The pictures on the Internet seem to indicate that people prefer this as an eyedropper pen. When purchasing from Pure Pens, you get a nice box with a number of black small international cartridges and also a pipette that you can use so you’re ready to go regardless of how you want to fill (provided you have a bottle of ink for the eyedropper method). Personally I think using a cartridge is a bit silly because it just looks odd in the pen. Further to this, cleaning the pen isn’t terribly difficult and even if you’re someone who likes to change inks a lot, you get about 2.5ml in a fill – which isn’t a huge amount for eyedroppers (it’s about two and a half converter fills, or just under two piston fills).
This pen occupies a nice price point. At £20 you get a pen with a large ink capacity and is a demonstrator but is cheaper than the TWSBI Eco. Though, at the same time you are restricted with nib sizes/grades, stuck with an IPG nib (this will bother some more than others) and if you’re not looking for a pocket pen then this will be a bummer as well, compared to the likes of a TWSBI.
But it also makes it economical and a pen that you can always rely on when you’re on the go. It’s not a huge investment, but it looks nice, writes well and does its job. I don’t think that £20 is extortionate.
While other places you can find the pen for cheaper (no more than £5 when considering shipping), it makes more sense to buy from a retailer because you get the customer service that comes with it but should anything not be right with the pen, you have a point of contact and a way of sorting it out. £20 is cheaper than £30 if you need to buy a second pen because the first one was a dud. In addition, I have only had pleasant experience when buying from Pure Pens, where this pen was donated from, so I’d feel happy giving an extra £5 for this customer service and also to support a company within the UK.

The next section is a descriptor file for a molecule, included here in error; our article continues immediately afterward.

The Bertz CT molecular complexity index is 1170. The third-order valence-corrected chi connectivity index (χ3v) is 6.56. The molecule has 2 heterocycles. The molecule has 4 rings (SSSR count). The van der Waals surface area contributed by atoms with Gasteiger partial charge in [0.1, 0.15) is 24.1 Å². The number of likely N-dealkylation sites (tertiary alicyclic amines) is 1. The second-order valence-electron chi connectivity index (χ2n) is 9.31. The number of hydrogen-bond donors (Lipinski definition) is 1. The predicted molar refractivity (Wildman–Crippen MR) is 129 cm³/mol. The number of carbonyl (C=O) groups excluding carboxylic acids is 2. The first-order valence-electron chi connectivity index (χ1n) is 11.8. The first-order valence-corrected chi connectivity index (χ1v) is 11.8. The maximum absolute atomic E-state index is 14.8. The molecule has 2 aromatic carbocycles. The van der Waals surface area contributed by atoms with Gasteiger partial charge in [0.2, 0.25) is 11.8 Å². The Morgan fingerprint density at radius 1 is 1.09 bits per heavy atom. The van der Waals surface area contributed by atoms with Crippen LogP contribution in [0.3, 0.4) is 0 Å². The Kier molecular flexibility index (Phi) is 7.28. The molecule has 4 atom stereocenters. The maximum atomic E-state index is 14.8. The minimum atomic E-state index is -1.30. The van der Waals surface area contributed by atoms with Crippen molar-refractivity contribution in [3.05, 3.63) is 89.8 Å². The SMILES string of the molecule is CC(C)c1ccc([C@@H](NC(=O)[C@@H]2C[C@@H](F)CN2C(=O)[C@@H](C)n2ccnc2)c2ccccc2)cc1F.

Would I buy it?
I like quirky things. Seeing pictures of this pen posted relentlessly on certain forums does get a bit annoying, but that doesn’t mean it’s a bad pen. For such a low price I don’t think you can really go wrong. It’s certainly on the more expensive side for Chinese pens, but considering it’s actually cheaper than a TWSBI Eco, I think it’s a pretty decent buy.
I will probably end up with another one of these to give to the ‘other half’ because she was so enthusiastic about the pictures.
If not this, then what?
I’ve mentioned throughout the review about the Kaweco Liliput and the TWSBI Eco, which I think are good starting places when considering alternatives to this pen. The Kaweco Lilliput is good if you want a pocket pen that won’t break the bank (though is more expensive than the Wancai) but you want one that doesn’t have as much girth, because the Wancai certainly is a small and fat pen. The Eco is a good call for those who are looking for a demonstrator (again that won’t break the bank) but more of a full size and that will fit the hand better. If you want a full size pen and a smaller girth, there’s always the Elysee pens, but these are vintage and are sometimes difficult to come across. Though, they are gold nibs. A few more size comparisons may be handy here:
There are a number of vintage pens that you could look for if you’re looking for a small pen – the Conway Stewart 550 (aka Dinkie) and the Parker Vacumatic Debutante both come to mind. These will be gold nibs, but be careful of the condition that they come in and they will also require more maintenance than the Wancai.
Disclaimer: This pen was sent to be from Pure Pens in exchange for an honest review. All views expressed are my own.